Invent the e-mail (the older version, it should be recalled, was in reference to the printing press) and other modes of instant transmission of ideas and the triumph of global democracy is inevitable. So, when accorded full complement by the wonders of modern communications, collaborative inquiry, criticism and decision-making are potent drivers for reconstructing communities or political orders. The media then as a neutral conduit, and in further deference to its assumed role as a public trust, becomes a positive antithesis of its otherwise negatively perceived role as a willing tool for the vicious but subtler power of suggestion—the deliberate trifling with truth by implicit or subliminal means—now perfected into a fine art and a science by those in power (something that Susan Roces, the widow of Da King who’d be the man, has so candidly complained about).

Indeed, the political exercise of open, honest, freewheeling but intelligent exchange is taken account of when there is broad participation. And the breadth of shared experience, understanding and consensus that may be derived from it, once internalized, can pervade the rigidities as well as the superfluities of procedural democracy now entwined in the doctrine of delegated authority. This same device can energize the political capacity to put to the test hallowed political traditions, to let people directly deal with the frailties and inefficacies of the established constitutional order or to examine the true character of constitutional transitoriness, sans the danger of an authoritarian rule lapsing into tyranny or revolutionary upheaval into anarchy. Hence, rather than unsettling, the whole process would be actually stabilizing and otherwise affirming of the truism that by republicanism, the nominal organs of government rule but the people ultimately govern—by participation.

On the other hand, it behooves to point out that the issues and controversies to be given saliency be wide-ranging enough to cover those relating to core institutional contents, as herein being urged (e.g., the pros and cons of authoritarian rule or mass revolution) as much as those merely politically or legally heretical (e.g., conversation about unilateral moratorium on the repayment of the national debt or the calling of a snap presidential election), or those of vital concerns to specific communities (e.g., ideas about reevaluating the local school system to meet community needs or exploring other sources of revenues through local initiatives). Guided and aided by the public sentiments thus engendered, and in response thereto, specific measures may then be pursued by official policymakers and by trained experts.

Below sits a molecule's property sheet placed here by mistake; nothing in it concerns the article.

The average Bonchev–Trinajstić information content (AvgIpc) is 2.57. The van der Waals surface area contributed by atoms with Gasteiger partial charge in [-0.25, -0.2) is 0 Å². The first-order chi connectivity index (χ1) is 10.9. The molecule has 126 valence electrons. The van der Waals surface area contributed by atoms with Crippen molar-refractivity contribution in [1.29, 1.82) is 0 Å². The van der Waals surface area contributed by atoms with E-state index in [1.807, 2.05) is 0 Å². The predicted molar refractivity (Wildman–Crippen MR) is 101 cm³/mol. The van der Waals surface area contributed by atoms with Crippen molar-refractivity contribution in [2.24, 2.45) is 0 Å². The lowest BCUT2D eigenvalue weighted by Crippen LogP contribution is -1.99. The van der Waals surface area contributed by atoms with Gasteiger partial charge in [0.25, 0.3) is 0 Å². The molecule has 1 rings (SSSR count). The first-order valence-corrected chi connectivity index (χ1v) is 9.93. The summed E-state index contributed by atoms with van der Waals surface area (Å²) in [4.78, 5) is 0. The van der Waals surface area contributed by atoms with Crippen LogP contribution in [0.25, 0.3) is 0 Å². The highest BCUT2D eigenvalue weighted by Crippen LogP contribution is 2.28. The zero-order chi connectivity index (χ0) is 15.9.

Arguably, fixation today, at the expert level, on marginal coping like simply getting to the bottom of the current fiscal crisis won’t be enough if the nation were at a terminally critical juncture. But any open advocacy of extreme and potentially violent measures as an answer to the excitements of an afflicted body politic—in place, as the case being made now, of the process of thinking through critically and experimentally an orderly transformation in deliberative exchanges—confuses the public sense and emaciates the public realm. When coming from people of persuasion, it certainly takes on some odd delicacy; and if not so impassioned or informed by deep-rooted and long-standing beliefs and values, it could be as impetuous, undiscerning and possibly as irresponsible as the callous profiteering of illegal loggers, the vain hubris of practitioners of state aggression, or the intellectual myopia of latter-day shamans in black robes, and hence as life-threatening to the survival and growth of the nation.

What our communities and the country need today is to act decisively upon certain arrangements on the basis of a national consensus that is motivated not by any sense of defeatism and despondency but out of the awareness that the possibilities are great precisely when together we adhere to the spirit of Bayanihan and the practical realities of interdependence. And the promises of accomplishing what’s hoped could not be any more immense than by going forward with the alternative of mobilizing the great Filipino common sense and trusting the resources and harmony of many minds.

It is quite opportune that UP Professor Randy David in his article afore-cited proposes a three-step approach “to turn the country around,” namely: “First, a large and articulate constituency for reform must assemble itself from the countless fragmented voices and social movements that are already making themselves heard in our society today. Its first task is to draw and agree on a realistic roadmap to national recovery, carefully marking out the main obstacles and dangers and indicating the immediate priorities to be tackled. Second, the document must be explained and debated in public fora all over the country, refined, and then presented to the President and Congress for action. And third, depending on the response of the present political leadership, the reform movement may either call for new elections or a constitutional convention or both.”

Against the treacherous undercurrents of tyranny and anarchy, David’s project confidently lays the odds in the service of the deeper and loftier tides of democracy.

Filipinos should try to exert every effort to serve the same call.


Post a Comment

<< Home